Farmers are being urged to share their views on a new Online Safety Bill which is currently passing through parliament.
The Bill, available to view in draft form on the UK Parliament website, was introduced in the House of Commons on March 17, 2022 with a second reading held more recently on April 19.
It has five policy objectives:
- To increase user safety online;
- To preserve and enhance freedom of speech online;
- To improve law enforcement’s ability to tackle illegal content online;
- To improve users’ ability to keep themselves safe online; and
- To improve society’s understanding of the harm landscape.
How is this relevant to farmers?
The Countryside Alliance believes that believes that farmers, meat processors and many others that work in the rural community are often the targets of online hate campaigns and thus, their voices should be heard before the bill passes through parliament.
The rural organisation wants to tackle the encouragement or incitement of both criminal and harmful online activity, including the secondary targeting of businesses, which includes butchers and abattoirs.
Animal rights activists it said, including some working for registered charities, have long run campaigns encouraging aggressive online activity targeting companies associated with farmers involved in the badger cull, shoots and hunts amongst others.
In recent years, negative reviews of pubs, butchers and restaurants on online sites from people who have never set foot in those establishments have also become a common tool of extremists, the Alliance added.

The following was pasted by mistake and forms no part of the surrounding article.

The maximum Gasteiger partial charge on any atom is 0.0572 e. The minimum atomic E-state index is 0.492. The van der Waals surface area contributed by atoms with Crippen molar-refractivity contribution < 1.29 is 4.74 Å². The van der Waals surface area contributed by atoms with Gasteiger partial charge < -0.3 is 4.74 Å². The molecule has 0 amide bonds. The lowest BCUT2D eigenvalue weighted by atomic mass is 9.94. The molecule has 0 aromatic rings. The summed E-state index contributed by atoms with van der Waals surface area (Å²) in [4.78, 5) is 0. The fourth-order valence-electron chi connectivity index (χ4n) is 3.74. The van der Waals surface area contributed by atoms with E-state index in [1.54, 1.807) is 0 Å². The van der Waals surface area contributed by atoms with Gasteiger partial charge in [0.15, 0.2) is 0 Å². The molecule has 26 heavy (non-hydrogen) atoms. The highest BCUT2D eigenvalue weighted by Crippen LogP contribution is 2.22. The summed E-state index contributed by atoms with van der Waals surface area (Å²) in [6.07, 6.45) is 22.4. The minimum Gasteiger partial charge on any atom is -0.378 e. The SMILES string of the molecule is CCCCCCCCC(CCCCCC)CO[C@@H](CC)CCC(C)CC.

According to the Alliance, when it last surveyed members and supporters it found that 62% of respondents reported having experienced online bullying for supporting country sports.
David Bean, Parliamentary and Government Affairs manager at the Countryside Alliance said: “To make the case for effective legislation to the government and MPs we need those victims of online bullying to help in updating our research and gathering case studies to illustrate the impact that online abuse can have on rural communities.
"We know from our own past work that there are many people out there that suffer from online harm daily.
"The time has come and we must do all we can to tackle this scourge and crack down on those that operate their campaigns of hate from the murky corners of the internet.”
The Alliance has launched an survey on online bullying on its website, the results of which will be used to put forward to parliamentarians. The survey is completely anonymous.
The Countryside Alliance is also encouraging people to send it their experiences and examples of the harassment they have received online. These stories submitted separately will also be kept anonymous unless the Alliance has obtained your permission to do otherwise.
Those interested can also submit views in writing to the House of Commons Public Bill Committee which is going to consider this Bill.
The Public Bill Committee will scrutinise the Bill line by line. The first sitting of the Public Bill Committee is expected to be on Tuesday, May 24, and the Committee is scheduled to report by 5:00p.m on Thursday, June 20.
However, when the Committee concludes its consideration of the Bill it is no longer able to receive written evidence and it can conclude earlier than the expected deadline. Therefore, it is strongly advised to submit written evidence as soon as possible.